“I passed a synagogue a few blocks from here on my way to work. We can check it out on Shabbat. Maybe they have a kid’s service that you can join in,” said her dad. Sarah knew many of the Shabbat prayers. At her old synagogue she was often asked to lead some of the prayers in the grownup’s service. It made her feel great. But Sarah wasn’t excited this time. It just meant more new people to meet.

Still, she was thankful when Friday arrived. The rest of the week had gone along without any big problems. Aaron was nice enough, but she missed her close girlfriends from her old school. The girls were polite but distant. The boys referred to her as Mrs. Dork Brains. Aaron told her to ignore them so she tried. If she could just get through one more day, she’d have the whole weekend without having to think about school.

Dwayne and the rest of the boys seemed louder than usual. “I’ve got something to show you, Mrs. Dork Brains, my pet spider,” he declared, when she sat at her desk. Dwayne held a glass jar, twisted off the lid, flipped it upside down, and shook out a big spider. It landed right in front of her on the desk.

Sarah hated spiders. At home, she would call her dad if she saw one. He would scoop it up and get rid of it. She wanted to scream, but she felt all the kids looking at her and held her scream. Thinking fast, Sarah grabbed Dwayne’s book bag, which was sitting on top of his desk, and used it to squish the spider.

“That’s my spider! And that’s my brand new book bag! Now you’ve put mushed spider guts all over my new book bag!” screamed Dwayne.

The teacher rushed over. Dwayne was sent to the principal’s office for punishment. Seating was moved around so Sarah found herself sitting next to some girls and right in front of Aaron.

“Great job, Sarah,” Aaron whispered.

“Good for you,” said the girl next to her. “Dwayne’s a jerk.”

On Saturday, the family went to Shabbat services at the synagogue her dad had spotted. Sitting with her parents in the main service, she noticed a bunch of kids her age, some a little older, some younger. After the Torah was taken from the ark, the kids all slipped out of the service. “Our Tot service and Junior Congregation are starting,” announced the rabbi. “Anyone who wants to attend should go to the chapel.”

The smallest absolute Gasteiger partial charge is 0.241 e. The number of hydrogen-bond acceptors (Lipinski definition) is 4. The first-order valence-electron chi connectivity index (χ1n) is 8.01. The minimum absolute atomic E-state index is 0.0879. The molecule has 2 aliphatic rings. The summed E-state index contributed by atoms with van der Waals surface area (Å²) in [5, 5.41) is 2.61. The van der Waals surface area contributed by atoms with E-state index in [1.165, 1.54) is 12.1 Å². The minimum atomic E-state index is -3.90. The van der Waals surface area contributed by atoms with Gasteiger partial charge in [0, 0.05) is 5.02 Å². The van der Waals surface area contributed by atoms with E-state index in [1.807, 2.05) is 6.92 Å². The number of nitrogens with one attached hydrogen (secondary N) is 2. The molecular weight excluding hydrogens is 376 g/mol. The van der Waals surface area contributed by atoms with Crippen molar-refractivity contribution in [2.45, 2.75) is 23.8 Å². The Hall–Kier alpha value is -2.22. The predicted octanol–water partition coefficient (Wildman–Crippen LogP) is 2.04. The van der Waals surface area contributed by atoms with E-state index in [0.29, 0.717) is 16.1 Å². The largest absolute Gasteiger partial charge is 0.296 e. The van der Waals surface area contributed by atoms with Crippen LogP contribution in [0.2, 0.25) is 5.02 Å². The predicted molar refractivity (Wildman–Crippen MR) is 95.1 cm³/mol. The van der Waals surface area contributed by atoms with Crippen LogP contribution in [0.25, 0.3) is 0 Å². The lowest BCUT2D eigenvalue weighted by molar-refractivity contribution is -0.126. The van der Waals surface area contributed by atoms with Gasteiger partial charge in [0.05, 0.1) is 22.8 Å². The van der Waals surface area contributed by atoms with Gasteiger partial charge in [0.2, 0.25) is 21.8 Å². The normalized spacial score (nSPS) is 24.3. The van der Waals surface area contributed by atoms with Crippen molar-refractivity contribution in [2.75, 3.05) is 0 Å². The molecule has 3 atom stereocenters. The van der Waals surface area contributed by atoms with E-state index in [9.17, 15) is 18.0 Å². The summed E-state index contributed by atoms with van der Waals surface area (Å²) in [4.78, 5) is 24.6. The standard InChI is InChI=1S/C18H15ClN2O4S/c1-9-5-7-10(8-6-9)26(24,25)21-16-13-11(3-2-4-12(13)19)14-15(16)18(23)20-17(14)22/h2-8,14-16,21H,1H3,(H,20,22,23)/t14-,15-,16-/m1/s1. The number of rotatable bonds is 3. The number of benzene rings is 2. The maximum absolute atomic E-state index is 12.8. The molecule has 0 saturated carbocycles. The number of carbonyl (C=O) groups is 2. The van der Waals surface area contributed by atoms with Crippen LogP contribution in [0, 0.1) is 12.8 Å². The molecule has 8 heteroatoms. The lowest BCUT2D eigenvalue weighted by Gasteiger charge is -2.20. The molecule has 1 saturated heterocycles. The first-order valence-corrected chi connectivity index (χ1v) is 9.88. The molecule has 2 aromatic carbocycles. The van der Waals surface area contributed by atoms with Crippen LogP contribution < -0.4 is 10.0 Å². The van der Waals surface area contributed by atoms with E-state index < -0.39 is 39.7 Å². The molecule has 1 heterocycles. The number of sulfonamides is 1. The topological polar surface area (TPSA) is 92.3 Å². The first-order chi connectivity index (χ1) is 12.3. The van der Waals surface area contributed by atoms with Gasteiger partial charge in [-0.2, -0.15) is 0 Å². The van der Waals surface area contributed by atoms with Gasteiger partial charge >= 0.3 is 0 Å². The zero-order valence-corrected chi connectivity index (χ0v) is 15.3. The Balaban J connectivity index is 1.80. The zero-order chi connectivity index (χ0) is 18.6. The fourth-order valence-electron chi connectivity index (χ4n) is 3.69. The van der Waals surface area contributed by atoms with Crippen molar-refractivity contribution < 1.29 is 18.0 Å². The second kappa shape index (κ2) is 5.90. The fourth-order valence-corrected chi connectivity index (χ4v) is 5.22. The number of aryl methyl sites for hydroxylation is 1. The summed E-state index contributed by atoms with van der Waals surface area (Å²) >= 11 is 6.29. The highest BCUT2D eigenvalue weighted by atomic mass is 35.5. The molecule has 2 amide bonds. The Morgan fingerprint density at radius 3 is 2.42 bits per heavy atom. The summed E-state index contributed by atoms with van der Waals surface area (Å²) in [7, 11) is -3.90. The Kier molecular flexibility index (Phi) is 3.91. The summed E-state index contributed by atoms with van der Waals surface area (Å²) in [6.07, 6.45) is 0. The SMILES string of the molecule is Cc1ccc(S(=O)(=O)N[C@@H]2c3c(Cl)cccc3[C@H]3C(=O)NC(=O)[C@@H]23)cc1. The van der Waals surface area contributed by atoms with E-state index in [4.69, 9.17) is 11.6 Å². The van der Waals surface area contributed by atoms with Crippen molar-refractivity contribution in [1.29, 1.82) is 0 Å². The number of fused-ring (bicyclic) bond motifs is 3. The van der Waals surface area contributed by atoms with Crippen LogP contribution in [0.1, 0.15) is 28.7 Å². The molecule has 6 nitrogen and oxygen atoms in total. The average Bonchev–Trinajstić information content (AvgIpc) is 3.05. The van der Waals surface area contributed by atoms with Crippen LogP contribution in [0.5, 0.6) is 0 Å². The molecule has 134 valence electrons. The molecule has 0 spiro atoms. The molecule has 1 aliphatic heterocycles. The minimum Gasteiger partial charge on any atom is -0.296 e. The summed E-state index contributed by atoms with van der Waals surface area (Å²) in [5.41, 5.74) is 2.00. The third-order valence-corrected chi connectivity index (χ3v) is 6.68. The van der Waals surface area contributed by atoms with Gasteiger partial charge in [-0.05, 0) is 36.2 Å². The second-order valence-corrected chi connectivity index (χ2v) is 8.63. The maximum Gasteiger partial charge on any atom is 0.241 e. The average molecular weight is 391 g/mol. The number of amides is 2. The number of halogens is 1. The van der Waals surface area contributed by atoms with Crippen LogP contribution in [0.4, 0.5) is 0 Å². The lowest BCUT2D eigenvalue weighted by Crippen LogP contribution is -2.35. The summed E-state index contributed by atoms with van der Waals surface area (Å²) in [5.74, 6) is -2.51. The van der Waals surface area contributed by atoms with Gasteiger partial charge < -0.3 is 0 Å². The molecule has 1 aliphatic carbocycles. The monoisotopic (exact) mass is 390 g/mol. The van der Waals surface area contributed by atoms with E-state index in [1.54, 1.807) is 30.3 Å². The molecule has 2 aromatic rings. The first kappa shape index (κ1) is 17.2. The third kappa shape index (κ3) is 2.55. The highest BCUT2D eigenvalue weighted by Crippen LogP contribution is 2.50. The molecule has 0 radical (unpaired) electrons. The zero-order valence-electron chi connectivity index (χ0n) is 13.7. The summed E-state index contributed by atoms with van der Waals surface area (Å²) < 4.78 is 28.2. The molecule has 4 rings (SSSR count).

“I’ll bring you over,” said her father.

“I’d rather stay here with you,” Sarah said.

“You won’t meet any kids staying here with us,” he said, gently leading her out. Her mom took her baby brother to the Tot service.

The man leading the Junior Congregation greeted each child by his or her Hebrew name. Sarah didn’t expect to know anyone. Then Aaron hurried in after her.

They started the Junior service. Different kids led different parts of the service, alone or in pairs. As the service went along, the man turned to one particularly quiet girl: “Shana, you haven’t done anything yet. Will you lead the Amidah for us?”

Shana looked about Sarah’s own age. She seemed popular enough, but was probably shy, like Sarah herself. “I’ll do it if someone does it with me,” Shana said.

After the math incident, Sarah vowed not to volunteer again, but she found herself raising her hand. “I’ll do it with her,” she said.

The two girls did the Amidah, and went on to lead other parts of the service too. Then all the kids took turns pairing up with one another to share the leading of other prayers and honors. This is a great bunch of kids, thought Sarah. The younger kids climbed all over the bigger kids. The oldest kids treated the younger kids nicely. It was sort of like a family.

Late in the service, a man arrived, the head usher. He asked some of the kids to lead parts of the main service: Alenu, Ashrei, and Ein Kelohenu. “Can you take Anim Zmirot?” he asked the man leading Junior Congregation. ” Michael was going to do it, but he’s sick.”

“No, That’s too hard for me on short notice. I’d need much more practice,” he replied.

“I can do it,” Sarah said quickly. “I’ve done it many times before.”

Sarah’s parents’ mouths dropped wide open in surprise when Sarah went up to lead Anim Zmirot. She chanted it loud and clear. At Kiddush, Shana and her parents came up to Sarah and her parents. “Can Sarah come over for a play date?” Shana blurted out.

“You have a lot of unpacking and …” her mom started to say.

“But it’s Shabbat. The boxes can wait, can’t they?” her dad interrupted.

Sarah and Shana went on to become good friends. At school, a girl asked Sarah if she could show her how she did that really cool braid in her hair the first day.

One Shabbat, Sarah suddenly bumped into a verse in the Torah that made her think twice: You shall not oppress a stranger, for you know the feelings of the stranger, having yourselves been strangers in the land of Egypt. (Ex: 23:9) Sarah read it over and over again, remembering that awful first week of school. She promised herself to always be nice to new kids in school, for she knew what it was like to be a stranger.